Povidine–iodine within disconnect caps of peritoneal dialysis (PD) sets have been reported to potentially contribute to hypothyroidism1–3. The Medicines and Healthcare Products Regulatory Agency (UK) alert (2006) for PD caps, suggests this is more likely to affect infants and children with smaller peritoneal fill volumes, where higher dialysate iodine concentrations can result. We report two infants with end–stage renal failure (ESRF) receiving continuous cycling peritoneal dialysis (CCPD) who developed hypothyroidism. Both infants had normal newborn blood spot screening (TSH <6 mu/L), indicating an acquired cause.
Case 1, a male infant with ESRF secondary to posterior urethral valves, commenced PD on day 6. He received manual PD for 6 weeks, followed by automated CCPD when minimum fill volumes were achieved. Case 2, a male infant with ESRF secondary to congenital obstructive uropathy commenced manual PD, from day 7 to 9 and subsequently aged 7 weeks. Manual PD was continued for 4 weeks followed by automated CCPD. Manual PD potentially allows for increased iodine exposure from both long–line connexion shields and PD caps.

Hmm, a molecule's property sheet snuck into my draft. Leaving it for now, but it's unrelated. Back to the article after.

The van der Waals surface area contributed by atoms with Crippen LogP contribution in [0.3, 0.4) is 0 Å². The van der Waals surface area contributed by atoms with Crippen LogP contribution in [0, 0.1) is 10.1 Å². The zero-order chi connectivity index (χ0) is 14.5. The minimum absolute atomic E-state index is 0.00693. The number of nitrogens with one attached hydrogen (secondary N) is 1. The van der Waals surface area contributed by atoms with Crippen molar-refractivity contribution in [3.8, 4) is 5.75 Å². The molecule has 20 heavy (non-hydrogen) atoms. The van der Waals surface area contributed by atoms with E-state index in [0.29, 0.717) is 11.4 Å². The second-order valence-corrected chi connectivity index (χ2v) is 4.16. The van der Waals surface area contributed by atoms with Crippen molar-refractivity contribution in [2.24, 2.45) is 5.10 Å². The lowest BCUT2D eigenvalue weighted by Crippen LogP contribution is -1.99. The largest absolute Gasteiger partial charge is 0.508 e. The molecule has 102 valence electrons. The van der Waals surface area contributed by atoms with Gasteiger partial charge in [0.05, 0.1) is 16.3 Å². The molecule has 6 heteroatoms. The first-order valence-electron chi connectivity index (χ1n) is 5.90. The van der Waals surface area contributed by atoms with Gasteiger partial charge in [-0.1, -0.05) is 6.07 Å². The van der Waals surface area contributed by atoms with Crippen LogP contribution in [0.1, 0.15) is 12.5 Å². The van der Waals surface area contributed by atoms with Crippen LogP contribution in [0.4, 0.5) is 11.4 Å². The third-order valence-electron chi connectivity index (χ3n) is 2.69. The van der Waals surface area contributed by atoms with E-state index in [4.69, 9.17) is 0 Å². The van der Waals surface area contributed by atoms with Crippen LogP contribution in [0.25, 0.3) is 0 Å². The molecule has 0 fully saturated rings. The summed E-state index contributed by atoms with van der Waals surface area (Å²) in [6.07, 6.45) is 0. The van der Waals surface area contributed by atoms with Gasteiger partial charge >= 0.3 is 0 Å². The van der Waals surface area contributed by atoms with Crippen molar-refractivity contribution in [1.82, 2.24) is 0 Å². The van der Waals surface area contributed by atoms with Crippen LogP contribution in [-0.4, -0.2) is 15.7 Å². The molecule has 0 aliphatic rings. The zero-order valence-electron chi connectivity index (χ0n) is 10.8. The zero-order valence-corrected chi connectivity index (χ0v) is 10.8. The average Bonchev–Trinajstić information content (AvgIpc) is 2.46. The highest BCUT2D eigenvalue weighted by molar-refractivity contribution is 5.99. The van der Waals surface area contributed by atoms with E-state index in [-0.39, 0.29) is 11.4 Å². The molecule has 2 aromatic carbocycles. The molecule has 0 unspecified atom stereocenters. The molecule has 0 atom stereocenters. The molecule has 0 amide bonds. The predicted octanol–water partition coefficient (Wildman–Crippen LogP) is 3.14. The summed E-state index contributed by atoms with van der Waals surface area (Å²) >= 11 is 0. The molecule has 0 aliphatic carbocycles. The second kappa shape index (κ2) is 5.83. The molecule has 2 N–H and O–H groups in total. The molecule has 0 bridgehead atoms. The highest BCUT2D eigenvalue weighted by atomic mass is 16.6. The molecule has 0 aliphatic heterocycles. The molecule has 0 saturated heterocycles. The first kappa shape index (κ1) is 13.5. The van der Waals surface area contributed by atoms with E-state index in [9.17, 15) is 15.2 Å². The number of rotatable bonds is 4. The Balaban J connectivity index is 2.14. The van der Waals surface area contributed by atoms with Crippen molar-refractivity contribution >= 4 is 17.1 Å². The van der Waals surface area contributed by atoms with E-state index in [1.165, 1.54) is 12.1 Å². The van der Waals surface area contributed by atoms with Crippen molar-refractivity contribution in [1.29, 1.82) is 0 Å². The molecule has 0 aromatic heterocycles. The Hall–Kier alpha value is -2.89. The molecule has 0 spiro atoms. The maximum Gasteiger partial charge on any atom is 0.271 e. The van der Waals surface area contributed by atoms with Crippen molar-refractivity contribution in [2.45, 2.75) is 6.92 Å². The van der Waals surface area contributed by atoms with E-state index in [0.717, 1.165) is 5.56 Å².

Profound primary hypothyroidism was identified in both individuals, with free T4 levels <2.6pmol/L and TSH >100mu/L (day 54, case 1; day 85, case 2), necessitating levothyroxine treatment. Symptoms were masked by significant comorbidity. Both patients had negative thyroid peroxidase antibodies and were noted to have bulky thyroid glands on ultrasound, consistent with iodine toxicity. They remain on levothyroxine treatment, aged 4 and 5 months respectively.
These cases highlight the potential role of povidine–iodine in PD caps and long–line connexion shields in the development of primary hypothyroidism. Given the significant morbidity associated with hypothyroidism in this age group, increased awareness of the associated risk is essential, with regular screening of this at–risk group to ensure early detection and treatment.
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